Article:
Our Docs Share 5 Personal Tips for a Great Workout 

June 7, 2021

Clinical Contributors to this Story

Daniel Kiss, M.D. contributes to topics such as cardiology.

Jacqueline Hollywood, M.D. contributes to topics such as Cardiac Care.

Sheila Sahni, M.D. contributes to topics such as Cardiology.

Three of our cardiologists swap their scrubs for exercise gear and get personal, sharing how they fit heart healthy exercise into a busy schedule. 

When it comes to heart disease, prevention always beats treatment – which is why three cardiologists from Hackensack Meridian Health offered to trade their white coats for workout gear and share five tips about incorporating heart healthy exercise into your daily routine.

What do they have to say?

Sheila Sahni, M.D.: 80% of heart disease is preventable, and regular exercise plays a key role. This is why we speak regularly to our patients about the importance of keeping active.

Daniel Kiss, M.D.: It’s incredibly important to be active, but it doesn’t have to be in the gym. Find what makes you happy, and get out there and do it.

Jacqueline Hollywood, M.D.: Before you start any exercise routine, reach out to your doctor first. Being healthy is part of staying safe.

Here are these cardiologists’ five key takeaways when it comes to working out for heart health:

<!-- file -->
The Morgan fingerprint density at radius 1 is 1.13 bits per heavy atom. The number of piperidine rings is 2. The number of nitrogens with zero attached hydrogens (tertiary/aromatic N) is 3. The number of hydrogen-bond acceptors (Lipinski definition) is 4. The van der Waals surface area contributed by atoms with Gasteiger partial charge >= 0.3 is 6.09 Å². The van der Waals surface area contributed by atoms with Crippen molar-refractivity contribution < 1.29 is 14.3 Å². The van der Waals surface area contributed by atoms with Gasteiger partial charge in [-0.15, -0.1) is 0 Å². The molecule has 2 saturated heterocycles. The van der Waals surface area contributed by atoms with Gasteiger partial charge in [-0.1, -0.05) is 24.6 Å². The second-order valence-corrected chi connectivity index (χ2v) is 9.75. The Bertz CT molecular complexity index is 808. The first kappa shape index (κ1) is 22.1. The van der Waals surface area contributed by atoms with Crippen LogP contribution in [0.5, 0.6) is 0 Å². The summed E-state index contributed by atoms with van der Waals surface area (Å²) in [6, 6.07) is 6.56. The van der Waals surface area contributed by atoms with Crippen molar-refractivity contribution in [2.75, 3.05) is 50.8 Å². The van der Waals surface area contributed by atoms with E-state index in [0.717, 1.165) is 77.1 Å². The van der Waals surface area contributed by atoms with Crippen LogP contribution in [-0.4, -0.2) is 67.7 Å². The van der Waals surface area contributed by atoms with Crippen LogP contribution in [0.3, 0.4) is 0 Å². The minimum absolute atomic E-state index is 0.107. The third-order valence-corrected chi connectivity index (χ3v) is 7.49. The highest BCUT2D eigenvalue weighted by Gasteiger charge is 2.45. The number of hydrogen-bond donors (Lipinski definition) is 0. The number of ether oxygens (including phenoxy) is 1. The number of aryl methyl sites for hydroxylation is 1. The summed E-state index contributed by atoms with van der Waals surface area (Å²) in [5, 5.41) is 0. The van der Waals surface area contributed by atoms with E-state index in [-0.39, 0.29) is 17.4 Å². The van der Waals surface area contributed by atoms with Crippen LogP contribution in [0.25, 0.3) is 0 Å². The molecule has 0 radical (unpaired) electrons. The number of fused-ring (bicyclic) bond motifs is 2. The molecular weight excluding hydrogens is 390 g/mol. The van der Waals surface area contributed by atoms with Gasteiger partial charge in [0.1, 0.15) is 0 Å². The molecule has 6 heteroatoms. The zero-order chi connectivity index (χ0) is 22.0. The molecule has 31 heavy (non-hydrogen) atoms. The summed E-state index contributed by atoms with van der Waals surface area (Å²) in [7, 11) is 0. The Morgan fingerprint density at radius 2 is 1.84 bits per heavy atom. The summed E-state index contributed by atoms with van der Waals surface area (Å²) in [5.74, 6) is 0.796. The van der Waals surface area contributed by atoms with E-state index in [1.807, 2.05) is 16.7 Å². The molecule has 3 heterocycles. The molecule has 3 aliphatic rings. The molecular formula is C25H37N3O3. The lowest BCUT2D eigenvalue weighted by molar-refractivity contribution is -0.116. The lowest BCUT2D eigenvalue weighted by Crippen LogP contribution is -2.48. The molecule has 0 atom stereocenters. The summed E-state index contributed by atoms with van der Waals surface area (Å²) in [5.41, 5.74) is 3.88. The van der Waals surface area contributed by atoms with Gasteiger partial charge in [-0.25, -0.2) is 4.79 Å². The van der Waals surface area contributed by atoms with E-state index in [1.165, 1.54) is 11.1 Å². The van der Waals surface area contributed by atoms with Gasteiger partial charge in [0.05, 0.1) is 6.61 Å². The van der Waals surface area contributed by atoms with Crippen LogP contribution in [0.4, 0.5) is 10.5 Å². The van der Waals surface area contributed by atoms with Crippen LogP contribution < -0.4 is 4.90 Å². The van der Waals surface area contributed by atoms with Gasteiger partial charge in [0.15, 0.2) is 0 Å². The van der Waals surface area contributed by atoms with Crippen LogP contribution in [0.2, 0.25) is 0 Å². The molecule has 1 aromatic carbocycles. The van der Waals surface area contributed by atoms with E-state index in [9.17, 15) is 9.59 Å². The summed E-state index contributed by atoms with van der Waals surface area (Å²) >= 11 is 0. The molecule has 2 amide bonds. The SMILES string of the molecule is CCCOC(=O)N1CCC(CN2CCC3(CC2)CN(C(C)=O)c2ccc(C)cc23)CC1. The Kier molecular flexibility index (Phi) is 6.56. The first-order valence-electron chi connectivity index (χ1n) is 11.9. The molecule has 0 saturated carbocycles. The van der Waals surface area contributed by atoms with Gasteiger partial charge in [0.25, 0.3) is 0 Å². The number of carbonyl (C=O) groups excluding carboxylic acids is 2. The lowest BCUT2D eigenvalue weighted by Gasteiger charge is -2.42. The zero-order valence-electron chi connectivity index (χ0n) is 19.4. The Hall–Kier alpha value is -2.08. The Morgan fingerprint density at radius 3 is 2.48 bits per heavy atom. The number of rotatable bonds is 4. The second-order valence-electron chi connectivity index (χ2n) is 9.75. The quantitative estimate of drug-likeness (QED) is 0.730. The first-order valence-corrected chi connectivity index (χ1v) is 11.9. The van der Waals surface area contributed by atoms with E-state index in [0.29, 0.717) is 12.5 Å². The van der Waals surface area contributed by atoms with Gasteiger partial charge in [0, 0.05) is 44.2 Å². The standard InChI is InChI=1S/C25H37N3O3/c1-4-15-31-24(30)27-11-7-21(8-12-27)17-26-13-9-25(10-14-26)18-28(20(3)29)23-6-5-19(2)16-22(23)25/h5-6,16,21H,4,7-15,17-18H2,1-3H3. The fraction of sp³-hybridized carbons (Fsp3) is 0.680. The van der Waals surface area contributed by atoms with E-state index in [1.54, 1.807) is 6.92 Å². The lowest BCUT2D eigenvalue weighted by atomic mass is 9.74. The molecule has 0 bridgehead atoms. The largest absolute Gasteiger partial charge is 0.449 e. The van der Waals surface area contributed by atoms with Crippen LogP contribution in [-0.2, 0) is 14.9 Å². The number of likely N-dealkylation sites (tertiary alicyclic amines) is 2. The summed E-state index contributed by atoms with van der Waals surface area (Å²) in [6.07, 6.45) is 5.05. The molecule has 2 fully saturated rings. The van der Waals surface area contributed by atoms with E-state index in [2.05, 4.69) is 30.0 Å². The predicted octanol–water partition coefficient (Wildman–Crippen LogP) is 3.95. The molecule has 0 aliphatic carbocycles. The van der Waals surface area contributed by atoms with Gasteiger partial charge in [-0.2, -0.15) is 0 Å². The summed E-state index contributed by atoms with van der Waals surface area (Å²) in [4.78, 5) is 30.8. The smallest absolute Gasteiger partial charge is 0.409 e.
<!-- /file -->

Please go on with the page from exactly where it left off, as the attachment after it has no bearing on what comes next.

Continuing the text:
1. Try to commit to at least 30 minutes of exercise five times a week. Finding some form of exercise you actually enjoy can make that easier. You can also break up the sessions to fit your schedule, such as two 15 minute activities per day.
  2. Stretching is essential. Your whole body will benefit from regular exercise, but be sure to stretch first, so you don’t tear or injure any muscles or joints. The good news is that stretching has benefits beyond the gym. It enhances your whole body’s flexibility and range of movement, which can benefit you all day long.
  3. Warm up before engaging in strenuous exercise. This allows your heart rate to rise slowly and manageably, and also prepares your muscles for the workout ahead, preventing injuries.
  4. Two sessions of strength training a week are recommended. This could include lifting weights, using the resistance machines, or any form of body-weight exercise. Outside of the gym, stronger muscles help you with your daily activities, and also prevent injuries as you continue to exercise.
  5. Exercises that relax and unwind are also powerful ways to prevent heart disease. Yoga is a great option – training both the body and the mind. It’s easy to get into – with no special equipment required – and classes and routines are available for all ages and levels of mobility. 

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